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Why StAX Parser creates an empty XML file

 
Greenhorn
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I'm learning parsers in Java and now I'm trying to write a code for XML-file creation using StAX Parser and XMLStreamWriter and StringWriter. But I forced with a problem that my parser creates an empty XML-file. I think the problem is in using for-loop, but I don't know how to fix that. Here's a full code of StAX Parser. The code is can read the data from XML file and show results in console (it works perfectly) and write the data into new file (which works not properly). Please help me to fix that.



Also sharing the code of Java class for Shoes


Java Class for ShoesShop



Here's a snippet of XML-file:


This is the xml-file which I get as a result

 
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Parsers don't create files. A parser consumes a file. Or something. They read, not write.

I'm out of practice, but you say you're using STaX, yet the parsing code looks more like SAX to me.
 
Dolli Ratajkovski
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Tim Holloway wrote:Parsers don't create files. A parser consumes a file. Or something. They read, not write.

I'm out of practice, but you say you're using STaX, yet the parsing code looks more like SAX to me.



Does it look like SAX? Anyway, I need to know how to fix the code for writing file. I need to understand this process.
 
Tim Holloway
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SAX is a generic parser.  It invokes callbacks when the beginning and end of a tag, tag attribute value or element body are encountered. You have to figure out which tag you are processing and store enough context so that when you have everything you need you can do things with that information. All while allowing for nested tags.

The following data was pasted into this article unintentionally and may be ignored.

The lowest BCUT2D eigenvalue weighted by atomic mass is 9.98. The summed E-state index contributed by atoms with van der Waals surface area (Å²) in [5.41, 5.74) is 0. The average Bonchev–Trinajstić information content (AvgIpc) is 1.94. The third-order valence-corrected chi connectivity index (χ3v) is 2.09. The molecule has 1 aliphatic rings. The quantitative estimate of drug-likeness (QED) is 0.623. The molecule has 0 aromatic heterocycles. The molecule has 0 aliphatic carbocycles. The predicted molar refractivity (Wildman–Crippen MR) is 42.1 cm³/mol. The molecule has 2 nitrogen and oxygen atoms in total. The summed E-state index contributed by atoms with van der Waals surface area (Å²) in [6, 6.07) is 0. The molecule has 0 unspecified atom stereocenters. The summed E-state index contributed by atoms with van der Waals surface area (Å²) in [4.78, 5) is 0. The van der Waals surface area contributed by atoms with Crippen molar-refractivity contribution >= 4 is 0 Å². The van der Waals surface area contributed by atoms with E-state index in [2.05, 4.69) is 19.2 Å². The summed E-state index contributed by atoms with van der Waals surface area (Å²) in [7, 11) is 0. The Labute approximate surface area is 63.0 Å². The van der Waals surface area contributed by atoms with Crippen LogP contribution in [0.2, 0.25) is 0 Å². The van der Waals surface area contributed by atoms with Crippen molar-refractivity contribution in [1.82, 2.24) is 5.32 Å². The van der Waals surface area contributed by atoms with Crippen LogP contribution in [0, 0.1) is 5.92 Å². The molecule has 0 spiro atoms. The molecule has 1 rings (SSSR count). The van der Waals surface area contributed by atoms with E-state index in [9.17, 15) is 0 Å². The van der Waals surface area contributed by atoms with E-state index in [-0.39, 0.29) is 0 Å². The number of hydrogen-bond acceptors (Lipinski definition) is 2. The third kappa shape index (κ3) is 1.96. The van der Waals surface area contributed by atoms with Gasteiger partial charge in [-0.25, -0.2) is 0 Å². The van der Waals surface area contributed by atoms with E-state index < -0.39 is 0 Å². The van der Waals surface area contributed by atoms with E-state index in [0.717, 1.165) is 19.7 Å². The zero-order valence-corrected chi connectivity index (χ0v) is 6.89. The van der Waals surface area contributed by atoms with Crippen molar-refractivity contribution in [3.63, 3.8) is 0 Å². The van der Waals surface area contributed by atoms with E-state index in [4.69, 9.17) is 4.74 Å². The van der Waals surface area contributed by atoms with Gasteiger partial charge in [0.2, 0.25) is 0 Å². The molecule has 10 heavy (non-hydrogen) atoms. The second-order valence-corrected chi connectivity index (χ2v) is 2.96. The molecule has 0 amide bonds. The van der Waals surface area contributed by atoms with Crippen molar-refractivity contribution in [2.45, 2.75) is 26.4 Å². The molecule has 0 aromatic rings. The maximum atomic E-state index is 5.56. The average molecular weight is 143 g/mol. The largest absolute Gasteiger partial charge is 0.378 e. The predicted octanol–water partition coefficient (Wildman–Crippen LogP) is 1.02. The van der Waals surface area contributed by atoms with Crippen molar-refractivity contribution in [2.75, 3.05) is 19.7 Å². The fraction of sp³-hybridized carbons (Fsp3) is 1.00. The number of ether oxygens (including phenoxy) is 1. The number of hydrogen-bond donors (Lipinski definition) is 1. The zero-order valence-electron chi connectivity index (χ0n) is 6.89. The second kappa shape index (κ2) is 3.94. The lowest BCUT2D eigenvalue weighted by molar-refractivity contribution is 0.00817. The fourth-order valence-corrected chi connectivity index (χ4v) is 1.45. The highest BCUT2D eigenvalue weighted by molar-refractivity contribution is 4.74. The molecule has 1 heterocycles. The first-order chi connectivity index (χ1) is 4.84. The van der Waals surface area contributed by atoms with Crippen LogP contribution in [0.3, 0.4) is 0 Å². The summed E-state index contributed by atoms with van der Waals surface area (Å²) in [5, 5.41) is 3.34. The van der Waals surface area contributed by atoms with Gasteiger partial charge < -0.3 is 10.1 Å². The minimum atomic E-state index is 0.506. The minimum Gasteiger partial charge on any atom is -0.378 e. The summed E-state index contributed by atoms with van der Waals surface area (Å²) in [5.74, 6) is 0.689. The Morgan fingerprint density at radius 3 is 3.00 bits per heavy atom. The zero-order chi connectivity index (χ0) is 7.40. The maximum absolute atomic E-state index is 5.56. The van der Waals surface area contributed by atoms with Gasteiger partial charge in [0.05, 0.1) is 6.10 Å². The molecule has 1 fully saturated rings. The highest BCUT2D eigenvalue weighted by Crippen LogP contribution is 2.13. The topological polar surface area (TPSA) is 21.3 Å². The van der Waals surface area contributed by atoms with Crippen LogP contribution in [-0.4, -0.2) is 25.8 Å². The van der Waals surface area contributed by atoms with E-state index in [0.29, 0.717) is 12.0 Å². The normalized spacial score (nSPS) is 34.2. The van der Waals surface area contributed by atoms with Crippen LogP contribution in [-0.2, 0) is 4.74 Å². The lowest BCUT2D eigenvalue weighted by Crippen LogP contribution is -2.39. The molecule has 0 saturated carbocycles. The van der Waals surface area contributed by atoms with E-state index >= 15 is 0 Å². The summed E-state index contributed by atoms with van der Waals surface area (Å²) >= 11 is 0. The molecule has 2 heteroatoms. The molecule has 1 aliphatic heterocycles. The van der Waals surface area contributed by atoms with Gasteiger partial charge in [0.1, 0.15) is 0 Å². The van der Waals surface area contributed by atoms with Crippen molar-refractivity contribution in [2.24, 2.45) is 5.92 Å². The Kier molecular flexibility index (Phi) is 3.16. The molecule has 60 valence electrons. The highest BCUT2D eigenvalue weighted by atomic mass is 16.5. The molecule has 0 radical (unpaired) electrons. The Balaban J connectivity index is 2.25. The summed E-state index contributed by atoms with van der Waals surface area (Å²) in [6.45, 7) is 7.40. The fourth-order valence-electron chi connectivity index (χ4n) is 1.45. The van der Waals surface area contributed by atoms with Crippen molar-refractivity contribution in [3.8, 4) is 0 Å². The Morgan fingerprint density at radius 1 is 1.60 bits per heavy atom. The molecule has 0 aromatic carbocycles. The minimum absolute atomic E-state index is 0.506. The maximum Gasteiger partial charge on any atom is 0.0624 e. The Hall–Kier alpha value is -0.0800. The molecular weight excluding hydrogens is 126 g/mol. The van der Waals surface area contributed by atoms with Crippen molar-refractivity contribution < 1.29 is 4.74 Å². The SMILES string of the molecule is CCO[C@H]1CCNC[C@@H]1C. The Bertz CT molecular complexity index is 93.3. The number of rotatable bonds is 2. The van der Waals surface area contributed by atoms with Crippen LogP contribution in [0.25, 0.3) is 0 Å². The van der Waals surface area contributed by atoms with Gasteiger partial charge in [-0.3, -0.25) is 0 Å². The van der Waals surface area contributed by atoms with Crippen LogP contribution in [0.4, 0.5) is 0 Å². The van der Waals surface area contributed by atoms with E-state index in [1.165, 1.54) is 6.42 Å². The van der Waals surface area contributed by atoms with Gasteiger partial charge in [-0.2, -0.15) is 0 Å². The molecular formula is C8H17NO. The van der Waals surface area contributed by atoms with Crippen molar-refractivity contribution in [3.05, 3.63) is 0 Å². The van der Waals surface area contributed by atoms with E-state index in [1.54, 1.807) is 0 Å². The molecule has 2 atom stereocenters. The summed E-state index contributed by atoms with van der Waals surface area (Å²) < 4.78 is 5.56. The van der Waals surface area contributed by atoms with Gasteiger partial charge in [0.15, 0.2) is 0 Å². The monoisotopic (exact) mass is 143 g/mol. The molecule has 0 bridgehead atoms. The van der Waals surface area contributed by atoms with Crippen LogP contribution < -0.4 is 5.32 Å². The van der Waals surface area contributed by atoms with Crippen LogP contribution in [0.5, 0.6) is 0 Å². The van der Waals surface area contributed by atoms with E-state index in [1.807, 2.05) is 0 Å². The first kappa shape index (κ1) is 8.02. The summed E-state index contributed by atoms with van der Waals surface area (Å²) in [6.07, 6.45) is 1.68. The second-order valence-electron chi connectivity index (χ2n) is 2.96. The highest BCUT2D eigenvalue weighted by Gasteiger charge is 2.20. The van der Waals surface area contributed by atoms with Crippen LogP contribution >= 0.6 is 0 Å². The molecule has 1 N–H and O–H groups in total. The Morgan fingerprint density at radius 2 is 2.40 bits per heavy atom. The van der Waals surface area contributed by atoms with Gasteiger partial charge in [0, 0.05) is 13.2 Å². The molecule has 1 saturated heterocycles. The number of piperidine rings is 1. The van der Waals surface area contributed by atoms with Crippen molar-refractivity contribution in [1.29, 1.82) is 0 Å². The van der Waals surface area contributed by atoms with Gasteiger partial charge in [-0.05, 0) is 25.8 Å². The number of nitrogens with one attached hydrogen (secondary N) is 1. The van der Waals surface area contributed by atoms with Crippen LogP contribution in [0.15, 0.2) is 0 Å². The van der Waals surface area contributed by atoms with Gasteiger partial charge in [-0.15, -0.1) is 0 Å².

STaX is a targeting parser. You can use it to handle specific tags instead of having to look at everything that comes along. So it's more high-level. STaX can use a SAX parser to handle its low-level functions.

SAX is an interface specification and there are a number of SAX parsers available, any of which can generally be plugged in to a STaX parser or DOM implementation class.

XML, incidentally is case-sensitive, so you probably shouldn't be using equalsIgnoreCase() to look for tags and attributes.

I thoink that I'd probably load a DOM and write from that myself. A DOM is an in-memory 2-dimensional structure (directed acyclic graph, to be precise) that contains all the XML data that you are working with. STaX and SAX are streaming systems. They don't require as much RAM as a DOM, (usually), but a DOM allows you more freedom to cross-reference back and forth within the totality of the XML data.
 
Dolli Ratajkovski
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Tim Holloway wrote:SAX is a generic parser.  It invokes callbacks when the beginning and end of a tag, tag attribute value or element body are encountered. You have to figure out which tag you are processing and store enough context so that when you have everything you need you can do things with that information. All while allowing for nested tags.

STaX is a targeting parser. You can use it to handle specific tags instead of having to look at everything that comes along. So it's more high-level. STaX can use a SAX parser to handle its low-level functions.

SAX is an interface specification and there are a number of SAX parsers available, any of which can generally be plugged in to a STaX parser or DOM implementation class.

XML, incidentally is case-sensitive, so you probably shouldn't be using equalsIgnoreCase() to look for tags and attributes.